Responding to the overwhelming preference of airlines around the world, Boeing Commercial Airplanes in 2004 launched the 787 Dreamliner, an all-new, superefficient airplane. An international team of top aerospace companies builds the airplane, led by Boeing at its Everett, Wash., facility near Seattle and in North Charleston, S.C.
The 787-8 Dreamliner can carry 210 - 250 passengers on routes of 7,650 to 8,200 nautical miles (14,200 to 15,200 km), while the longer 787-9 Dreamliner will carry 250 - 290 passengers on routes of 8,000 to 8,500 nautical miles (14,800 to 15,750 km). The new 787-10, launched in June 2013, will extend and complement the family, carrying 300 - 330 passengers up to 7,000 nautical miles (12,964 km), or more than 90 percent of the world’s twin-aisle routes.
In addition to bringing big-jet ranges to midsize airplanes, the 787 family provides airlines with unmatched fuel efficiency, resulting in exceptional environmental performance. The airplane uses 20 percent less fuel than today’s similarly sized airplanes. The 787 also travels at a similar speed as today’s fastest twin-aisle airplanes, Mach 0.85. Airlines also realize more cargo revenue capacity — a 20 to 45 percent advantage over similarly sized airplanes.
Passengers also enjoy improvements on the 787 Dreamliner, from an interior environment with higher humidity to more comfort and convenience.
The key to the exceptional performance of the 787 Dreamliner is its suite of new technologies and its revolutionary design.
Composite materials make up 50 percent of the primary structure of the 787, including the fuselage and wing.
At the heart of the 787 design is a modern systems architecture that is simpler, more functional and more efficient than that of other airplanes. For example, onboard health-monitoring systems allow the airplane to self-monitor and report systems maintenance requirements to ground-based computer systems.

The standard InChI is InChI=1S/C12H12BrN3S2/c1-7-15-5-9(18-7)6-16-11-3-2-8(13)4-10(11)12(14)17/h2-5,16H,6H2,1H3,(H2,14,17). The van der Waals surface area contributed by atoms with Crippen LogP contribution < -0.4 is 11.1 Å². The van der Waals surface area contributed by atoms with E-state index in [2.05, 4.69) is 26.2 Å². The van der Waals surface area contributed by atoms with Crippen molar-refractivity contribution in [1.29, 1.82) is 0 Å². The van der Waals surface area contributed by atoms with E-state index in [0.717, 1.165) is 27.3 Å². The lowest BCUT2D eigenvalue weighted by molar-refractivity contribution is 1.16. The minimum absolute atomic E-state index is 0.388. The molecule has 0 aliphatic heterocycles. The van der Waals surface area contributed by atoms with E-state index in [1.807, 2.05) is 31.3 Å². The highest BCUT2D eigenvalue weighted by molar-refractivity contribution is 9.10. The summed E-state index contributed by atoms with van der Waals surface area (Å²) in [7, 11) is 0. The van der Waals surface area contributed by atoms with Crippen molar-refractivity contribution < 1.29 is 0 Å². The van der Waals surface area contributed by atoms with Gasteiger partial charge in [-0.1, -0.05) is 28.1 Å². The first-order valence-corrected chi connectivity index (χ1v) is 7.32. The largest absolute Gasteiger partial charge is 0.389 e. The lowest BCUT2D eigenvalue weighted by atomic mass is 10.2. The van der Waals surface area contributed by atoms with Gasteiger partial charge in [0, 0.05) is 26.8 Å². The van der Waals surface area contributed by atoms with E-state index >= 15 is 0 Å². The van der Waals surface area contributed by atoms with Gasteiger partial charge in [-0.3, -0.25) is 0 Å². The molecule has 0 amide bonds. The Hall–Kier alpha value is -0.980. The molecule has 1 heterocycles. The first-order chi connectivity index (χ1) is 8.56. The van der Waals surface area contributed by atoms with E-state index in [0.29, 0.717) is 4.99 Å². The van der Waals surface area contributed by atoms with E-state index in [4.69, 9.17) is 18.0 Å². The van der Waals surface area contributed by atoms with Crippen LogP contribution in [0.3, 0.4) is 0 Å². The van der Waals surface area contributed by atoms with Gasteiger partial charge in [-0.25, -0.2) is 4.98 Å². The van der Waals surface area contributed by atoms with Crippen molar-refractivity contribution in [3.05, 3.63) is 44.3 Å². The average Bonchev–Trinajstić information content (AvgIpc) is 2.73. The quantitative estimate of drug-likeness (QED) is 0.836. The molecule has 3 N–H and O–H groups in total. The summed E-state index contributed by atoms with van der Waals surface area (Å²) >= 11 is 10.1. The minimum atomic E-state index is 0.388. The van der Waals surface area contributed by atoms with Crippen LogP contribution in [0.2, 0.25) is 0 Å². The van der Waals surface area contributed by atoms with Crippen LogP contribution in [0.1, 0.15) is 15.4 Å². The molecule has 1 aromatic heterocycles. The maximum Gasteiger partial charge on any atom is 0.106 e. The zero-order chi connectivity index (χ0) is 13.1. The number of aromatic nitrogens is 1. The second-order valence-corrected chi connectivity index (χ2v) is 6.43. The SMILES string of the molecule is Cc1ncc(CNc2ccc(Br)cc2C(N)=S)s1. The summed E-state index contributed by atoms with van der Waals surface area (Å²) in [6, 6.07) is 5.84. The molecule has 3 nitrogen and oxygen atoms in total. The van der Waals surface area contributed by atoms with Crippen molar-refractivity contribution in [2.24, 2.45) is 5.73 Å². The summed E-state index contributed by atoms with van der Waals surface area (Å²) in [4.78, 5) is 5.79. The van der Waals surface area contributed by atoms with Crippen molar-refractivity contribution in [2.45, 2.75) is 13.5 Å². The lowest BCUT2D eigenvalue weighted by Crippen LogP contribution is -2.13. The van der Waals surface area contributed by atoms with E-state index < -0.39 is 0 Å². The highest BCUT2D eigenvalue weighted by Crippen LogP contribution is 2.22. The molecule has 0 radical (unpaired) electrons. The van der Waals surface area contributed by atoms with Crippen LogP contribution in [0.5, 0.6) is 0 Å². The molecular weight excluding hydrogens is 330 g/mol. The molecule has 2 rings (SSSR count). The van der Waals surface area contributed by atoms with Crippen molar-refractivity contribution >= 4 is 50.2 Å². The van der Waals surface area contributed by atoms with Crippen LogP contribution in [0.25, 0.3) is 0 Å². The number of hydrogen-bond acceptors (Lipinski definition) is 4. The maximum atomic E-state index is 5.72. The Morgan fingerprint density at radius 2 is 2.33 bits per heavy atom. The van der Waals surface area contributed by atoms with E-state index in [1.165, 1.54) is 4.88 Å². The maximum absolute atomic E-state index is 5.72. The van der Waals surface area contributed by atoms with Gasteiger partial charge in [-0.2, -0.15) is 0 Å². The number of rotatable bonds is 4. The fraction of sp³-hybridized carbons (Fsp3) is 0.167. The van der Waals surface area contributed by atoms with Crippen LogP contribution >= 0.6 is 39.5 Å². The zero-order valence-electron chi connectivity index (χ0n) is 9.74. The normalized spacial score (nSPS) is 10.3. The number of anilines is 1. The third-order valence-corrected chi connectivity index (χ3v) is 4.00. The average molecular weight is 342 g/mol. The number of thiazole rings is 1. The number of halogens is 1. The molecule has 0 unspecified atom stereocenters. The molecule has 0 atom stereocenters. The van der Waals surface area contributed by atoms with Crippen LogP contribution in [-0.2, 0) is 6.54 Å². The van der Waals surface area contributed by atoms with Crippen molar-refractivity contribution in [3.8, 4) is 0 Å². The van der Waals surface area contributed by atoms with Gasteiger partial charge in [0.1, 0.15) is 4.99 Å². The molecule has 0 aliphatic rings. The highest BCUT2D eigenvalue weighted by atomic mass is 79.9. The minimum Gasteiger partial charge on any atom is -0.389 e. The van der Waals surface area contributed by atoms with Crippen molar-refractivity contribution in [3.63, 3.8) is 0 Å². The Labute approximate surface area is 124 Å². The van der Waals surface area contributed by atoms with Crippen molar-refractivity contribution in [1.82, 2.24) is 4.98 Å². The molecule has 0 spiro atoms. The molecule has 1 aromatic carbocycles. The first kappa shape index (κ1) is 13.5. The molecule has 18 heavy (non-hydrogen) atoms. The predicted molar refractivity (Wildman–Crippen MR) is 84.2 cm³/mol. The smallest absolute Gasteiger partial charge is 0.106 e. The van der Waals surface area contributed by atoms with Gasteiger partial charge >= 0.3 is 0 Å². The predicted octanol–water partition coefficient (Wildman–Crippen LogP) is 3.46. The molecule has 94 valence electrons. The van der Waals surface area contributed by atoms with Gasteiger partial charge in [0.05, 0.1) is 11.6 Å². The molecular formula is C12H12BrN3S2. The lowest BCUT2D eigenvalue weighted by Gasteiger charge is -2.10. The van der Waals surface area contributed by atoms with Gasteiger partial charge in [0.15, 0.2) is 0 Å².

Advances in engine technology are the biggest contributor to overall fuel efficiency improvements on the Dreamliner. The 787 features new engines from General Electric and Rolls-Royce that represent nearly a two-generation jump in technology.
The design and build process of the 787 has added further efficiency gains. Boeing and its supplier partners developed new technologies and processes to enhance efficiency. For example, manufacturing the 787 fuselage as one-piece sections eliminated 1,500 aluminum sheets and 40,000 - 50,000 fasteners per section.
Boeing launched the 787 program in April 2004 with a record order from All-Nippon Airways. Sixty customers from six continents of the world have placed orders for more than 950 airplanes valued at more than $225 billion, making it the most successful twin-aisle launch of a new commercial airplane in Boeing’s history.
More than 50 of the world’s most capable top-tier supplier partners are working with Boeing to bring innovation and expertise to the 787 program. The suppliers have been involved since the early detailed design phase of the program and all are connected virtually at 135 sites around the world.
The 787 program opened its final assembly plant in Everett in May 2007 and in North Charleston in July 2011. First flight of the 787-8 was December 15, 2009, followed by certification in August 2011 and first delivery to ANA on Sept. 25, 2011.
Today, progress continues with the 787-9 and 787-10. On Sept. 17, 2013, the 787-9 took to the skies for a five-hour-plus inaugural flight, beginning a comprehensive test program leading to certification and delivery to launch customer Air New Zealand in mid-2014. The super-efficient 787-10, which will deliver in 2018, was welcomed to the market in June 2013 with 102 orders and commitments from five customers.